- Number two is “keeping my employees safe from COVID,” selected by 40%.
- Number three is “national economic conditions,” selected by 36%, up from 22% in last year’s survey.
- Number four is “increasing plant productivity,” selected by 30%, way up from 18% last year and an all-time high for this challenge.
- At number five is “pricing,” selected by 29%, unchanged from last year, although it was the number one challenge last year.
Figure 7. In the next 12 months, which of the following will be your biggest business challenges?
- The number one business opportunity this survey is “improving economic conditions,” selected by 50% of respondents, the highest this opportunity has charted in many years.
- Number two is “national recovery from COVID-19,” selected by 48% of respondents.
- Number three, way down at 30% (a three-year-low), is last year’s number one: “customers outsourcing more work to us.”
- Number four is “hiring new salespeople” at 21%, up from 15% last year.
- Number five is “helping customers integrate print and non-print marketing campaigns” at 19%, down one point from 20% last year.
Figure 8. In the next 12 months, which of the following represent your best new business opportunities?
What are print businesses planning to buy in 2021? Not a great deal, or at least nothing that requires advanced planning and a formal investment process.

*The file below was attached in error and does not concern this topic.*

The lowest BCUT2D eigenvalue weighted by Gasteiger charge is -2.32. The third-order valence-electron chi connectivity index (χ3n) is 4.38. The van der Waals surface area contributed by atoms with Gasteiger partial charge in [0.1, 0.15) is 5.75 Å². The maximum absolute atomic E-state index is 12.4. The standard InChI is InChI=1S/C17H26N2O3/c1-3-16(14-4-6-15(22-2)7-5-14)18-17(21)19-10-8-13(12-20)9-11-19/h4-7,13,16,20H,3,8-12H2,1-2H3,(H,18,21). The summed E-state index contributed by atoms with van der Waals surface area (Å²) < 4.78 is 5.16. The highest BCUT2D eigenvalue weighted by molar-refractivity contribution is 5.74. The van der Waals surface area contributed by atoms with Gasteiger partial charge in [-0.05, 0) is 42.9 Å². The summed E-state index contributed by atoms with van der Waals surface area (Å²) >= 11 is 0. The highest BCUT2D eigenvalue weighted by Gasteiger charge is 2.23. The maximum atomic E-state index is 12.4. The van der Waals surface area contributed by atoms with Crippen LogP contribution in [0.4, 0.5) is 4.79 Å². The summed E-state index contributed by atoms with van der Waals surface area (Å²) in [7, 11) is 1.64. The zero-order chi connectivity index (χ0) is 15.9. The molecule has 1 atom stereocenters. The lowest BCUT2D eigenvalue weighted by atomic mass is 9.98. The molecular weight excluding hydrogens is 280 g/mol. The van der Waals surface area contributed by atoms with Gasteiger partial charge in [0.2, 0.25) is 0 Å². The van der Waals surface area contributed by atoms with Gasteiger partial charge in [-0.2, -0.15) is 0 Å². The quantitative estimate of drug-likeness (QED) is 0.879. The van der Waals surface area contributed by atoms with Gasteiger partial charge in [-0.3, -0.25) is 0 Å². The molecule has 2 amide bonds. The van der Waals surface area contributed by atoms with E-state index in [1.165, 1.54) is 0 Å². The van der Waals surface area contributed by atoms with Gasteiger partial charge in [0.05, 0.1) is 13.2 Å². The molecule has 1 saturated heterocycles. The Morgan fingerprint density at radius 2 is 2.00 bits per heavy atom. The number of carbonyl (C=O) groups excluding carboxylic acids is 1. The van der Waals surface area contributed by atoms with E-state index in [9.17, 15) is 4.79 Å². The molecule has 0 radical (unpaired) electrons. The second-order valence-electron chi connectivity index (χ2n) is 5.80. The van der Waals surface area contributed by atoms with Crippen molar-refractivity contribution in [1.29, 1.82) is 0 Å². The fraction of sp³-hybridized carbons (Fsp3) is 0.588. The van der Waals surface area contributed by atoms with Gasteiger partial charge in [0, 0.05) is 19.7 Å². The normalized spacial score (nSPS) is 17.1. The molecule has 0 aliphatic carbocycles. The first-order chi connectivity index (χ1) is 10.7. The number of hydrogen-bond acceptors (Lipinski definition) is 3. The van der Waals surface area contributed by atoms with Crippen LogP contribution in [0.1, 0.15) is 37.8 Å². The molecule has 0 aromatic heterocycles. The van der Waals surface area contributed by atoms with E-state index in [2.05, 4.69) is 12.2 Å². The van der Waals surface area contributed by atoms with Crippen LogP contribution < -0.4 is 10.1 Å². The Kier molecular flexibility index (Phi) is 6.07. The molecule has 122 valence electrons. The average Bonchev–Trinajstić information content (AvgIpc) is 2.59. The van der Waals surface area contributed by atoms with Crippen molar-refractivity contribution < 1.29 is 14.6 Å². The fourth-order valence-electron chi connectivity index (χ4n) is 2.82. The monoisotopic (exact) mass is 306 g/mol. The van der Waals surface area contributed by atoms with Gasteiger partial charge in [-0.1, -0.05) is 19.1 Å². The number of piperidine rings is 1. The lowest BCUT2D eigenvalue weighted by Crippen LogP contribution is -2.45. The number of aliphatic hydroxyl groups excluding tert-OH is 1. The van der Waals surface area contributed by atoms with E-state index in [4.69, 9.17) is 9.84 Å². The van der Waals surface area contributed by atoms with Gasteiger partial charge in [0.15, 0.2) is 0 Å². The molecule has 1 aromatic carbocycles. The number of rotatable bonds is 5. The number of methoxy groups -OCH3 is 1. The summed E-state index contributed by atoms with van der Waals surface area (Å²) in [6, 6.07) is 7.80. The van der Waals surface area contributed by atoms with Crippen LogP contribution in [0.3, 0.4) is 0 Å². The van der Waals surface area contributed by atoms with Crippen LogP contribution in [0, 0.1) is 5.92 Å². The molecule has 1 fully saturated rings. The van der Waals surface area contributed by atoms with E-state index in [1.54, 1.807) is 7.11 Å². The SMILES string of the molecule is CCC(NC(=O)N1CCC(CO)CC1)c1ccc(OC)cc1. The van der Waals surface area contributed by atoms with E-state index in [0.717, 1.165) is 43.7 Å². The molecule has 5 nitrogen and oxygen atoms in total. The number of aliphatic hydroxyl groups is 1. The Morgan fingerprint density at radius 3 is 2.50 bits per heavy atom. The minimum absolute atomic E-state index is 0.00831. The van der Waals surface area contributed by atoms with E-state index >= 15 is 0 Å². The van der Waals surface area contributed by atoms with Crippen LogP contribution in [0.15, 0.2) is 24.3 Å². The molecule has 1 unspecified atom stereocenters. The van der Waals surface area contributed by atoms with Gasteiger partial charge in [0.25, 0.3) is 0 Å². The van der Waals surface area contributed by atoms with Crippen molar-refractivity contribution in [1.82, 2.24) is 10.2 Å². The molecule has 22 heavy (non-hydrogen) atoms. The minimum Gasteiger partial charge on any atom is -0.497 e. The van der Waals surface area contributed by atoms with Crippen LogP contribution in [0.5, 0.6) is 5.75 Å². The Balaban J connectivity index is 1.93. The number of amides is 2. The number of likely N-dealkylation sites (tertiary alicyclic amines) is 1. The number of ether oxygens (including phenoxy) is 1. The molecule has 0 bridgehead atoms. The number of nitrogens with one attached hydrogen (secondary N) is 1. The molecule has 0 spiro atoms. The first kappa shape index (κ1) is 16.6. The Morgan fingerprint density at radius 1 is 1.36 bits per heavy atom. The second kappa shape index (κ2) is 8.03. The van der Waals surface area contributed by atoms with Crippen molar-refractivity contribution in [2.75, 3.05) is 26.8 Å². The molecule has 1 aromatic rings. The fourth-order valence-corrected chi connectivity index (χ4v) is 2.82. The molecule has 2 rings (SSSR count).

- The top response—selected by 24% of respondents—was “we have no planned investments.” Pre-COVID, 32% said they had no planned investments for 2020.
- The number one actual item is “finishing/bindery equipment for digital production” at 18%, up from 16% last year.
- Number two is “workflow automation software,” selected by 11%, down from 14%.
- Number three is “finishing/bindery equipment for offset/analog production” at 9%, up from 7%.
- Digital printing systems, both production inkjet and toner, round out the top five at 8% each.
Figure 9. Which of the following investment items have you budgeted for and plan to acquire in the next 12 months?
One of the most discussed topics of the past few years, even before COVID, was that of staffing and the problems that print businesses have been having in attracting employees.
- 50% of respondents said they plan to hire in the next 12 months, up from 47% who said this in Fall 2019.
- 27% said they have no hiring plans, down from 36% in Fall 2019.
- 23% said they “don’t know,” which reflects a fair amount of uncertainty.
Figure 10. Are you considering hiring/adding staff in the next 12 months?
The COVID crisis hasn’t altered the types of positions for which print businesses are hiring.
- At the top of the list, as usual, is “outside sales representative” at 26%, up from 22% in Fall 2019.
- Number two is a tie between “postpress/bindery/finishing” (20%, up from 12%) and “press operator” (20%, up from 8%).
- Number three, “inside sales representative” dropped from 17% to 12%.
Figure 11. If yes, for what positions are you looking to hire?
We had also asked a few questions about virtual events—the top-level results of those questions can be found in Cary Sherburne’s “Virtual Events Pros and Cons” feature that ran earlier this month.
Get the Full Report
The complete Printing Outlook 2021 report includes all our survey data broken down by establishment size, as well as industry statistics from third-party sources, extensive macroeconomic commentary, industry trends to look for in 2021 and beyond, and our industry forecast to 2030. The report can be purchased in our eStore at https://store.whattheythink.com/downloads/printing-outlook-2021/.